There are very few bollywood composers that have produced music spanning several decades (and those that have are considered legends including RD Burman, Laxmikant Pyarelal etc) and out of the current ones you could only pick out a very select few including Anu Malik and of course the inimitable AR Rahman. However how many of you realized that Rajesh Roshan was part of this exclusive company? Actually Rajesh jee has been producing music since the mid 1970s and well before famous names (some of which have come and gone) like Jatin Lalit, Nadeem Shravan, Anu Malik and AR Rahman.
So why has he been quiet of late then, I mean a few soundtracks ( the average Koi Mil Gaya and Krrish were follow ups to his best selling and arguably greatest score in Kaho Naa Pyar Hai ) in the last decade is hardly a great return is it? Well to be fair to him he has been producing music pretty much exclusively for the Roshan family i.e. Rakesh Roshan’s movies and they only come round once every few years…this year it happens to be in the form of a comedy caper, the eagerly awaited Krazzy 4 . From a musical point of view, can Rajesh add value and keep it contemporary? Let’s face it the break should have given him plenty of time to re-invigorate his approach. Or will he be rusty after such a long break? Let’s find out…
Whilst nothing groundbreaking, Rajesh jee makes a decent start with the catchy title track Krazzy 4 which has been widely aired on promotions and on listening to this entertainer you can see why…with groovy vibes and a wicked rhythm, the track is quite addictive! Vishal Dadlani’s harsh vocals are easily the highlight of this short but zany track. On a side note, it’s interesting how Vishal is carving out a niche for these types of club tracks and on the evidence of this long may it continue, the brilliant composer come singer is multi talented! The lyrics by Asif Ali Beg are in keeping with the title i.e. plain krazzy! But that’s not to its detriment at all and are in keeping with the theme of the movie. Having said all that this track lacks one thing but you can’t put your finger on it, that is until you listen to the remix…
Cue Krazzy 4 Remix by the remix king DJ Aqeel and what a difference he makes! Adding tempo is the key but to his credit, he jazzes things up generally (more bass anyone?) and it all results in a more enjoyable listen. This beats the original any day!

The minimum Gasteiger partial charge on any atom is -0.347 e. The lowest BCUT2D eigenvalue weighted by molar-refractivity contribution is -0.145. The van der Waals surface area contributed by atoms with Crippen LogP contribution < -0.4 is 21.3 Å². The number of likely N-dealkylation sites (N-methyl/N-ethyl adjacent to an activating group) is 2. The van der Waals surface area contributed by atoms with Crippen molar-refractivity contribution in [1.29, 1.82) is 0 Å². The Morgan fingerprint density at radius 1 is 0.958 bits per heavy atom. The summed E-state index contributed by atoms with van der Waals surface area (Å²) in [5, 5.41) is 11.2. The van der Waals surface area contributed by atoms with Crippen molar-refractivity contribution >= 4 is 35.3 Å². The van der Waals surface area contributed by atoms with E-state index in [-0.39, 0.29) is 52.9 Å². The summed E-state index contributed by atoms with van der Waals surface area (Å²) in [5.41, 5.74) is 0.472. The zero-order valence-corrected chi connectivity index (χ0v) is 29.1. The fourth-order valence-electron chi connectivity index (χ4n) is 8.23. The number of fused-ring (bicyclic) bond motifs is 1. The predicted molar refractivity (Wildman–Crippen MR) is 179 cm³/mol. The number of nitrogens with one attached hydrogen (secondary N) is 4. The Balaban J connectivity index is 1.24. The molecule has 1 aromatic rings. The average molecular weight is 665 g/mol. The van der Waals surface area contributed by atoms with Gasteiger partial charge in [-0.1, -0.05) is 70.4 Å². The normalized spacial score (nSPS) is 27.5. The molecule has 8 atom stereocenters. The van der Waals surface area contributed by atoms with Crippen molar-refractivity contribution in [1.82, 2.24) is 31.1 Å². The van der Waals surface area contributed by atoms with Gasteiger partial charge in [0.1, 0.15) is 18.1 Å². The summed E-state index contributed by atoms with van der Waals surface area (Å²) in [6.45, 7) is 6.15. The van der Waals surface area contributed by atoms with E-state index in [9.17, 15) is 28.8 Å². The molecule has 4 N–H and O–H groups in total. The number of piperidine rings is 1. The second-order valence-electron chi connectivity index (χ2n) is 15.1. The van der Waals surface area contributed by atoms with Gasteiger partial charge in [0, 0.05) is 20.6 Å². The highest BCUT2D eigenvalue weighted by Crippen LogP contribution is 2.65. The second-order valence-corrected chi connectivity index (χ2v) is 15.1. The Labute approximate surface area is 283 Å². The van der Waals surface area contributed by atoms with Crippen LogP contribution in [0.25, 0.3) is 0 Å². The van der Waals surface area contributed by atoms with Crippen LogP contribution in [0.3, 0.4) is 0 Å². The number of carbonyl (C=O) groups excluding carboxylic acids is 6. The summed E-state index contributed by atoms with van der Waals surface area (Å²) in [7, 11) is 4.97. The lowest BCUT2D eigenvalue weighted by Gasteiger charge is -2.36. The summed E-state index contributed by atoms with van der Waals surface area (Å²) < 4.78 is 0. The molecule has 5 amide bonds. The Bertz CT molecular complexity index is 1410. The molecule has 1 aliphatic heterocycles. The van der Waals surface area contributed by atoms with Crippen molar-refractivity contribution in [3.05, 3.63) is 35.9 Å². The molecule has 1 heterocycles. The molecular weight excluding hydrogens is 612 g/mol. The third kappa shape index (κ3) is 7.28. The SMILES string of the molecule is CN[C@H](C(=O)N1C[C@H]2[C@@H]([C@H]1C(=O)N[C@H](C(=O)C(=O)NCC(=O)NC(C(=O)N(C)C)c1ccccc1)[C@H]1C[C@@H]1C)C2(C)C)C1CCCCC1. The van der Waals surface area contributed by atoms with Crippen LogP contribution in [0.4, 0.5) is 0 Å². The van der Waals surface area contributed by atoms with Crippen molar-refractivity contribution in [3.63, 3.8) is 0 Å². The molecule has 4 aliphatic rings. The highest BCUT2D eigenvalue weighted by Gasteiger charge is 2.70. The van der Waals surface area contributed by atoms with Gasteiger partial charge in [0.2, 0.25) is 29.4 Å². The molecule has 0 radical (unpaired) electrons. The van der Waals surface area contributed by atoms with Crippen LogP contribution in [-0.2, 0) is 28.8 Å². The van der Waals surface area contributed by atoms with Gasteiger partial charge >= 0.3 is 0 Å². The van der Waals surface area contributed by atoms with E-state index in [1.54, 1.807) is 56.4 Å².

Just like the title remix, Break Free Remix by DJ Aqeel is so much more fun too! Words fail to express the difference a little more pace and techno vibe make to this track which is transformed into something far more enjoyable and snazzy, again recommended over the original.
Unfortunately the composer gets into bad habits with Dekhta Hai Tu Kya which is a mixture of old and new arrangements and the end product is neither here nor there. The one saving grace is Sunidhi Chauhan who sounds every bit as good as her reputation claims her to be, absolutely gorgeous vocals! Otherwise the lyrics by Javed Akhtar are pretty lackluster (how often do we say that of his work?) and the whole thing is strictly average.
Dekhta Hai Tu Kya Remix is arguably more enjoyable than the original but is still only passable.
The penultimate track Ik Rupiya is a situational number about the ‘worth of money’ but sadly it’s one that fails as a stand alone audio track as there is very little here to warrant your attention. One takes nothing away from the wholehearted vocals by Sudesh Bhonsle, Kirti Sagathia, Bhavin Dhanak, Labh Janjua, Rahul Vaiyda, and Jimmy Moses but otherwise it drags with annoying dialogues in between breaking the rhythm…in short it will test your patience to the limit, eventually forcing you to reach for the ‘skip’ button. Another disappointment.
The soundtrack ends with a soothing version of the national anthem, Jan Gan Man . To be fair to the composer, the music sounds very authentic and traditional. Ankita Sachdev's rendition is the icing on the cake. But by now you feel its too little too late to save the soundtrack.
Ultimately Krazzy 4 fails to add much value to the movie and showcases a musician who is past his best with little signs of improving. Rajesh Roshan appears to be living in the past when it comes to producing music and his latest soundtrack is no different, in the main it sounds out dated (1990s anyone?) and mundane and relies largely on the singers to lift it. Without putting a finer point on it the heydays of Rajesh Roshan appear to have ended a long time ago with Kaho Naa Pyar Hai ….but this critic would love to be proven wrong.